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A school built by students

This essay is a part of the Student Government series, a weekly column from Thomas Finegar.

Bennington College was founded in 1932 with the publishing of The Prospectus, penned by Robert Devore Leigh, the first president of Bennington College and notable name to this day. Leigh outlined the programs that most clearly represent the Bennington curriculum, including The Plan and the Field Work Term. 

In 1932, as the college opened, a document called the Plan For Permanent Organization of The Students and Community of Bennington College was published by the student and faculty body at a whopping one and one fourth pages long. It covers, in brief language, the structure of a committee to govern the Bennington Community. It establishes conventions of student life that exist to this day including what is now called Coffee Hour and what are now called House Chairs. 

The basic structure of that governing body was as follows. Each of the then five houses would elect a representative to a Student Council that would then collaborate with a comparable committee of faculty members to outline residential and academic programs and rules*. The Student Council and Faculty Council working as one would soon be referred to as the Central Committee.

Aerial shot of Bennington College campus, 1932

From the 1930s to the 1960s, The Central Committee would change its name and exact functions but consistently delegate projects requested by the student body to various subcommittees and outside groups. This workflow would set a precedent that lasts to this day. As the student body changed and grew and more houses were added, the representatives came from different groups and began to speak for a larger array of students, but were always bound together by the process of representing student votes on various pertinent projects at the college.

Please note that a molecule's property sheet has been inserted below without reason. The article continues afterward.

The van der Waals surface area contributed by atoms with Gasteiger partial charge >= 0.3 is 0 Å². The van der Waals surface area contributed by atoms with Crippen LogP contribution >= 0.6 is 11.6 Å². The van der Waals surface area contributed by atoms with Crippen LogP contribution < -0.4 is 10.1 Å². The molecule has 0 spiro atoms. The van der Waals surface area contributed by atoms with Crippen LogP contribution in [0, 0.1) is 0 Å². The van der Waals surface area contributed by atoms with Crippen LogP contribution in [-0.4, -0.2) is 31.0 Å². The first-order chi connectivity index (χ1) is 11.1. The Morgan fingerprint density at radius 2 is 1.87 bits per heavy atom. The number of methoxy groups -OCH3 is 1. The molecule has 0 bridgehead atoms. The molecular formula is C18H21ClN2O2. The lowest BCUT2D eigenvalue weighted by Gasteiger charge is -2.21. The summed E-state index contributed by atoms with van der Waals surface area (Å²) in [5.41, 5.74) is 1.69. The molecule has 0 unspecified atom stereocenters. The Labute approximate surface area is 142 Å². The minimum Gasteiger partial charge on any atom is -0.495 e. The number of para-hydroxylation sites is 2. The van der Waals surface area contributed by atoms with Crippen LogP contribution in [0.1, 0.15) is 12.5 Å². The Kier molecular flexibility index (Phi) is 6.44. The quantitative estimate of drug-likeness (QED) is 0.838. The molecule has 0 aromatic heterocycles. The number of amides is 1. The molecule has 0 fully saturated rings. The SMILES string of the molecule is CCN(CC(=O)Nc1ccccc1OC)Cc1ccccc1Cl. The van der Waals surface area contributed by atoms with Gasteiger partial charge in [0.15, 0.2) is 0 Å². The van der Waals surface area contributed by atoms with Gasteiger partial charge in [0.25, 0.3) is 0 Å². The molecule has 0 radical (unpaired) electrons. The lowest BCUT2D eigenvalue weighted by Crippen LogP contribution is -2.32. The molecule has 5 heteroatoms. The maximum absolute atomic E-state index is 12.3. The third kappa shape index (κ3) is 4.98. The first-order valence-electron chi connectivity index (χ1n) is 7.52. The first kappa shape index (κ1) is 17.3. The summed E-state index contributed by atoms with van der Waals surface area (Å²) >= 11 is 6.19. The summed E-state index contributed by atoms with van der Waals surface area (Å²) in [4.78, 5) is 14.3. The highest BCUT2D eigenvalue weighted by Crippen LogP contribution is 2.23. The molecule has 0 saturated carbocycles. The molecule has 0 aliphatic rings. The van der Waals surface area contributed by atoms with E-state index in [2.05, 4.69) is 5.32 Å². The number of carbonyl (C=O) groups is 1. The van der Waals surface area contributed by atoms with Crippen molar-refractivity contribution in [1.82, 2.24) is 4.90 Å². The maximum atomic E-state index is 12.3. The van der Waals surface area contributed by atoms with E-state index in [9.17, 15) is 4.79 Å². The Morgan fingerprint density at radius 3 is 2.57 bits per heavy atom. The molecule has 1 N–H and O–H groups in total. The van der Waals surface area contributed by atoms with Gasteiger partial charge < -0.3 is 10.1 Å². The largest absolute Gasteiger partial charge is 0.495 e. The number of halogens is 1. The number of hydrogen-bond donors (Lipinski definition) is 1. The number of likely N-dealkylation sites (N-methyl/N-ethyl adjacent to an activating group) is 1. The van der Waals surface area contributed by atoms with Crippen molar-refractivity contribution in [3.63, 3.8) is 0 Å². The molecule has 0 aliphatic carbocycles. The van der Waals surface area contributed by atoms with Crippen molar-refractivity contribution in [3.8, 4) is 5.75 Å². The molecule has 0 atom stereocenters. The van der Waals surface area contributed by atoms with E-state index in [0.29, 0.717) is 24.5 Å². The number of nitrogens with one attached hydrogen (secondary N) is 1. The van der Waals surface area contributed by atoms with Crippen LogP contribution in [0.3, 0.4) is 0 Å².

Though these many changes and projects would transform the college in the following 60 years (including Student Educational Policies Committee (SEPC), House chairs, and social chairs) none were so revolutionary as what is now referred to as The Purge. During the presidency of Elizabeth Coleman (1987–2013), a complete reinvention of the college took place. While many people are aware of the widespread faculty terminations and financial restructuring, few know about the effect this and predominantly preeminent events had on student government.

As Coleman prepared for the development of her restructuring, she outlined the process that the college would go through to gather opinions from the community. This was through the creation of the Symposium program for discussion on administrative actions to address an increasing financial disaster. After the certain dissolution of governing committees, these meetings and their consensuses could not be reinforced by the power of an organized body. In the following years, this theme of opacity in action would lead to the nullification of all student government groups and projects.

After this period, the student body slowly began to create individual groups that would advocate for specific types of students (International Student Task Force, First Generation, Low-Income, or Working Class students, Student Union, Black Student Union, etc.). These groups, while effective in their own ways, do not inherently function as a whole body for the whole college.

After the appointment of Laura Walker as the new Bennington President, the student body has begun to talk at more length and in more diverse contexts about the creation of a wider student government. This government will be held accountable for transparency to the same degree that it requests of the administration and The Bennington Beacon plans to participate in that transparency. 
* A document penned by Janet Summers would forever define Bennington’s relationship with ‘rules’ and its trust in the community enforcement of guidelines and trust-building.

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